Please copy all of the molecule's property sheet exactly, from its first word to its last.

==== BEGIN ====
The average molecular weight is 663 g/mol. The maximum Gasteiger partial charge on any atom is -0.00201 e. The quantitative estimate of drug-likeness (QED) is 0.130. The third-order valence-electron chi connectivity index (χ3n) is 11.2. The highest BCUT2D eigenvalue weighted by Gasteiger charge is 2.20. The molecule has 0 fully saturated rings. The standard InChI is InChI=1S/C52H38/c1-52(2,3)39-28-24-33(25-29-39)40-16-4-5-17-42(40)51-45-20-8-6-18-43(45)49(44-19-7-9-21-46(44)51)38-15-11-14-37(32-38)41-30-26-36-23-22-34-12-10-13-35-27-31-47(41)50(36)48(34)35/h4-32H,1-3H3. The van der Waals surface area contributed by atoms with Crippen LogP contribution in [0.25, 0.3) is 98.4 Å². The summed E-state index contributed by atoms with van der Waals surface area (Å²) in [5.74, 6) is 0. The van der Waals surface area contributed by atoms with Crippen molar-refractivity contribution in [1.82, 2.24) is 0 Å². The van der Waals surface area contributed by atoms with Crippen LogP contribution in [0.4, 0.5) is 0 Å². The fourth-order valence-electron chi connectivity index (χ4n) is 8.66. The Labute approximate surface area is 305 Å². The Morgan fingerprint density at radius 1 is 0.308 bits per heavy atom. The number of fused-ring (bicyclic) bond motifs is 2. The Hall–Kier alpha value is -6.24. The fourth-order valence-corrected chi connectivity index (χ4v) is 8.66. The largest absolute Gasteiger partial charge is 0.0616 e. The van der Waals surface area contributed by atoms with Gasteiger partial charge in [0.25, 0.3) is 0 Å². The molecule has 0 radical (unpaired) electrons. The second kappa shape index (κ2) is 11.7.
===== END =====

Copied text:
The average molecular weight is 663 g/mol. The maximum Gasteiger partial charge on any atom is -0.00201 e. The quantitative estimate of drug-likeness (QED) is 0.130. The third-order valence-electron chi connectivity index (χ3n) is 11.2. The highest BCUT2D eigenvalue weighted by Gasteiger charge is 2.20. The molecule has 0 fully saturated rings. The standard InChI is InChI=1S/C52H38/c1-52(2,3)39-28-24-33(25-29-39)40-16-4-5-17-42(40)51-45-20-8-6-18-43(45)49(44-19-7-9-21-46(44)51)38-15-11-14-37(32-38)41-30-26-36-23-22-34-12-10-13-35-27-31-47(41)50(36)48(34)35/h4-32H,1-3H3. The van der Waals surface area contributed by atoms with Crippen LogP contribution in [0.25, 0.3) is 98.4 Å². The summed E-state index contributed by atoms with van der Waals surface area (Å²) in [5.74, 6) is 0. The van der Waals surface area contributed by atoms with Crippen molar-refractivity contribution in [1.82, 2.24) is 0 Å². The van der Waals surface area contributed by atoms with Crippen LogP contribution in [0.4, 0.5) is 0 Å². The fourth-order valence-electron chi connectivity index (χ4n) is 8.66. The Labute approximate surface area is 305 Å². The Morgan fingerprint density at radius 1 is 0.308 bits per heavy atom. The number of fused-ring (bicyclic) bond motifs is 2. The Hall–Kier alpha value is -6.24. The fourth-order valence-corrected chi connectivity index (χ4v) is 8.66. The largest absolute Gasteiger partial charge is 0.0616 e. The van der Waals surface area contributed by atoms with Gasteiger partial charge in [0.25, 0.3) is 0 Å². The molecule has 0 radical (unpaired) electrons. The second kappa shape index (κ2) is 11.7.